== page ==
The last time Sri Lankan President Mahinda Rajapaksa visited India was in September 2012 to inaugurate an international Buddhist university and research centre in Madhya Pradesh. MDMK leader Vaiko was there to protest at the venue. The target was not just the Lankan president, but CM Shivraj Singh Chouhan and his party as well.
For a leader who has made so much political investment on the issue of welfare of Sri Lankan Tamils, Vaiko is unlikely to back off on his opposition to the invitation to Rajapaksa to attend Narendra Modi’s swearing-in. The only question, then, is this: Whether the first Tamil party to hitch its wagon to the Modi engine would also become the first one to de-link from it.
Even before he launched MDMK, Vaiko was one of the most vocal supporter of the Sri Lankan Tamils, especially the LTTE. He spoke for them inside the Rajya Sabha and sported their fatigue at training camps in Vanni.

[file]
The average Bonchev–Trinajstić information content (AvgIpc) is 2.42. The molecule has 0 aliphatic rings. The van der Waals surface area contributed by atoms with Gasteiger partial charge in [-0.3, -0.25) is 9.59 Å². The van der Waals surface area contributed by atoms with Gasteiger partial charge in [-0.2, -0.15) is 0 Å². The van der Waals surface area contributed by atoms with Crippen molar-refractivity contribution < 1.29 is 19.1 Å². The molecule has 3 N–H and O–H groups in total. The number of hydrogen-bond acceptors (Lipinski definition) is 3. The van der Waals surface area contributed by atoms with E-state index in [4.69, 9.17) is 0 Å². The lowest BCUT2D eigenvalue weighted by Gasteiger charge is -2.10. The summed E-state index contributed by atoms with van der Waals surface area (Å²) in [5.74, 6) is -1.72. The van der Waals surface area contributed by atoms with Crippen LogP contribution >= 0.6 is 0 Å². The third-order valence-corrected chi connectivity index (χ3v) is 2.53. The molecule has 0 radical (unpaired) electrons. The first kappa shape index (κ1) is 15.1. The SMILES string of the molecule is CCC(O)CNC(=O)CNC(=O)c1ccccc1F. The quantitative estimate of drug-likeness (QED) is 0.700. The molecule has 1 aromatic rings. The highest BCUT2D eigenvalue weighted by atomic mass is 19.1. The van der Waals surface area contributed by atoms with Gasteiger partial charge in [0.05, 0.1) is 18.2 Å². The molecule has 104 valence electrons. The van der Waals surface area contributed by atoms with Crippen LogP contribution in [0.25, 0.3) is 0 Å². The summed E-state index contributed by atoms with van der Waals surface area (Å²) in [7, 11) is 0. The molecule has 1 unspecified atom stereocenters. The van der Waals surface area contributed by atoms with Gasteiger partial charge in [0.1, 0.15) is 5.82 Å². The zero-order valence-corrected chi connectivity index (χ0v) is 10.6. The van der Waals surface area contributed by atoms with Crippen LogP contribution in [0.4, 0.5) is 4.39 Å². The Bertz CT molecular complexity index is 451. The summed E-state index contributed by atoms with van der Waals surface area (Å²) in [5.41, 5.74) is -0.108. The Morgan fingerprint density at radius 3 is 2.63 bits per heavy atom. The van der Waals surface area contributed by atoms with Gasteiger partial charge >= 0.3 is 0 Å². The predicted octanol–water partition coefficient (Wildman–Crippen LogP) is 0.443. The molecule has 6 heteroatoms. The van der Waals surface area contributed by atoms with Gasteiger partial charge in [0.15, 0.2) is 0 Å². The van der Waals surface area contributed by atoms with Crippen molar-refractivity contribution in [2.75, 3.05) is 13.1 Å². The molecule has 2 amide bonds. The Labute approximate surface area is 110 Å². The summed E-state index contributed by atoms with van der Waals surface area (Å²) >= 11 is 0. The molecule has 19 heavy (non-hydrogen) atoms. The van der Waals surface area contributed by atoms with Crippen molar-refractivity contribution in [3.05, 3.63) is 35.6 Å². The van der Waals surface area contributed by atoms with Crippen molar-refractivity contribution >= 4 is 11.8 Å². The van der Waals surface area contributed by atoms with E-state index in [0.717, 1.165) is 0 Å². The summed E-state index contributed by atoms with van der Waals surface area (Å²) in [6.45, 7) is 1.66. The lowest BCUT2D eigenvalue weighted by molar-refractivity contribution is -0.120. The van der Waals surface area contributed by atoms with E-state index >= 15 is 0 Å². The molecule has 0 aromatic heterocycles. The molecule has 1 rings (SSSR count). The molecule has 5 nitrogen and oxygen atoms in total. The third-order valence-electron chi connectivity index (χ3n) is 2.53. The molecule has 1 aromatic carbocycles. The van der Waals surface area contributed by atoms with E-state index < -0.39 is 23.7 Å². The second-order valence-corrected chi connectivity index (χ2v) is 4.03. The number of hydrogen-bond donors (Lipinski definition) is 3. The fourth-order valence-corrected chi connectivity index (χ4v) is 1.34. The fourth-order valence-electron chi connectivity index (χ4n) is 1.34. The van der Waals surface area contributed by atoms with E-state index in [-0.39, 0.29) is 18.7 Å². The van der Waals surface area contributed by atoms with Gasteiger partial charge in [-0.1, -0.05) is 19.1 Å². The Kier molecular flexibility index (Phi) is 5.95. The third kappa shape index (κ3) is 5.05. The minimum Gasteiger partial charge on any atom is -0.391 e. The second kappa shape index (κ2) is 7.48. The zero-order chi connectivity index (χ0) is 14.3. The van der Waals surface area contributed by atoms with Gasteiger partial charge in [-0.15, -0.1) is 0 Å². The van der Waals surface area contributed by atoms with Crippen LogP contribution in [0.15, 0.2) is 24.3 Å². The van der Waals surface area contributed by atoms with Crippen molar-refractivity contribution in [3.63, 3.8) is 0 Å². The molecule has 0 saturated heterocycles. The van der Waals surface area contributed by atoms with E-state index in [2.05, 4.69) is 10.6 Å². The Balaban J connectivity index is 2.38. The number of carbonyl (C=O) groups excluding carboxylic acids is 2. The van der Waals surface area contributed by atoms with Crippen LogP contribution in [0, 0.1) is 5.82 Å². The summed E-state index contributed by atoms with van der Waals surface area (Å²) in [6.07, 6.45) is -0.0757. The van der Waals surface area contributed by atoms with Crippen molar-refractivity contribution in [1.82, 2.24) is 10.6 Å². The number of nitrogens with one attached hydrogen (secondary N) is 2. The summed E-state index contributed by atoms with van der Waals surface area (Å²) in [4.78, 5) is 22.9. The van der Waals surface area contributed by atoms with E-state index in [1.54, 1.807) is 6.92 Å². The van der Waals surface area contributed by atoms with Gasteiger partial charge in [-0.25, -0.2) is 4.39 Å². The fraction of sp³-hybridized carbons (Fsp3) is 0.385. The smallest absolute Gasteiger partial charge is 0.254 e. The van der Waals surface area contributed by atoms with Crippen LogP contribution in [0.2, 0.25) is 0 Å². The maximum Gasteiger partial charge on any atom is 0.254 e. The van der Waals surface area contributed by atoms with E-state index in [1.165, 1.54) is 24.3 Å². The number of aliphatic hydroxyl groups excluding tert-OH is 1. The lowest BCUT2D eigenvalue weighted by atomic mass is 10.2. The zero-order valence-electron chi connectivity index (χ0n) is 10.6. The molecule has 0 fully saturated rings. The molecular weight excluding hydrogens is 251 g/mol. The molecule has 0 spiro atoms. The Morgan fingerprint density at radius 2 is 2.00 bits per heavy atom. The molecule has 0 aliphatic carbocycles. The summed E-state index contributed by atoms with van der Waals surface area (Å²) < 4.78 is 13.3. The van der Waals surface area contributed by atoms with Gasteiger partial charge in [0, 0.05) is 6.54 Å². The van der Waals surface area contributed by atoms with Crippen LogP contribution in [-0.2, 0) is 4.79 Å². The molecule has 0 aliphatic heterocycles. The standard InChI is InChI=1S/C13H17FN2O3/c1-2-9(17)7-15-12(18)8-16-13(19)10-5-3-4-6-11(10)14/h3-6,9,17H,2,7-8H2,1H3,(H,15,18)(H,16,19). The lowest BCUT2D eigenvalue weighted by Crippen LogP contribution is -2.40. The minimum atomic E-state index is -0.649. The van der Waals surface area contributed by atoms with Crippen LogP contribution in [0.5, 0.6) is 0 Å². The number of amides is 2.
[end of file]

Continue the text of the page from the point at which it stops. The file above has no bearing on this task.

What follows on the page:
To this day, Vaiko refuses to accept that rebel leader Velupillai Prabakaran, killed by the Sri Lankan Army in 2009, is dead.
Since then, Vaiko has targeted the Congress for betraying the Lankan Tamils. While he had several political compulsions for aligning with the BJP, one of the reasons he gave during his rallies was that the party would correct the wrongs done to Lankan Tamils under the UPA. In short, Lanka is to Vaiko what Ayodhya is to VHP — there is very little room to negotiate.
With none of the MDMK candidates winning the election and BJP gaining a simple majority, it remains to be seen if the lead partner will accommodate a demand from an ally that has no representation in the House.
Even if Vaiko withdraws from the alliance, the only number it will change is outside the House, within the NDA, which already has an excess of allies from Tamil Nadu without Parliamentary representation — five, including MDMK. After all, it was a constant criticism of the BJP that the ‘weak’ PM Manmohan Singh had let state parties dictate terms on external affairs.